Day 6 – Lovište to Slano
After recharging in Lovište, day six is for relatively uninterrupted sailing along the Pelješac peninsula. Your end destination is one of ACI’s newer marinas in Slano, leaving just a short trip back to your base in Dubrovnik on day seven. However, if conditions are generally calm, or you’d like a shorter sail today or to stop for lunch, there are good anchoring options in Trstenik and Žuljana on Pelješac. Both are known for their wines: Trstenik is the home of Grgic Vina Winery, founded in 1958 by Napa Valley winemaker Mike Grgich, a Croatian émigré. In Žuljana, you can take part in a supervised dive to visit one of Edivo’s underwater wineries.
As you approach Slano on the mainland, you’re back amongst the Elaphiti Islands. ACI Marina “Veljko Barbieri” Slano is named after the inspirational founder of the pioneering ACI Marina chain, and is located in the northeast part of Slano harbour. Elsewhere there are buoys and anchorage spots. Slano itself is a relatively quiet tourist town with good beaches, and a Franciscan monastery and church – St Jerome’s – that are well worth a visit.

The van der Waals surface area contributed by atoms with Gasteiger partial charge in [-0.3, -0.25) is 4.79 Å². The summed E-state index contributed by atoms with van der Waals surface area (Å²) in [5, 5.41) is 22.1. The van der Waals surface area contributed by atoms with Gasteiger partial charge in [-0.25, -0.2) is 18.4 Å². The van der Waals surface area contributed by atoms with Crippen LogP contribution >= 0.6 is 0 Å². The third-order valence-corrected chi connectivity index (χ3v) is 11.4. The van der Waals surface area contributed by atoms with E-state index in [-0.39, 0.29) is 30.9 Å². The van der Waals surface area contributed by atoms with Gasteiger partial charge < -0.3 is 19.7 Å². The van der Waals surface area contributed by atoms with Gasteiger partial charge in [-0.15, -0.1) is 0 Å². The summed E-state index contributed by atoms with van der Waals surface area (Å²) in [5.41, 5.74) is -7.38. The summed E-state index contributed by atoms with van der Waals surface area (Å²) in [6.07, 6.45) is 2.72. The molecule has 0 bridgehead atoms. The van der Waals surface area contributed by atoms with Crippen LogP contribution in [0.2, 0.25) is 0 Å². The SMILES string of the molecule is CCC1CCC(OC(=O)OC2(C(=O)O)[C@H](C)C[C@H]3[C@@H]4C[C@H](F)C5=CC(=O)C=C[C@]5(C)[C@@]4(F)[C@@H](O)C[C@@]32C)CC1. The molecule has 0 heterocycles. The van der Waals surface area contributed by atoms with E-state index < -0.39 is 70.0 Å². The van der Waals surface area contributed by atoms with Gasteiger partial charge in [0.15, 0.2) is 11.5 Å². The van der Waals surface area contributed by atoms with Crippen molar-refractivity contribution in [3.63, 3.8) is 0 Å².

Day 7 – Slano to ACI Marina Dubrovnik
After returning your yacht back to ACI Marina Dubrovnik, try and take some time to visit Cavtat, which is close to Dubrovnik Airport if that’s where you’re eventually heading. Cavtat is a long-established fishing village and resort town, with a very calm pace of life, and it’s highly popular with superyacht visitors. Alternatively, treat yourself to a slap-up meal at Michelin-starred Restaurant 360, on Svetog Dominika street in Dubrovnik. Enter through Dubrovnik’s city walls and head up to the terrace, on top of the walls themselves – this enables the stunning view, over the rooftops and port to the sea, that gives the restaurant its name.
Sailing Character and Considerations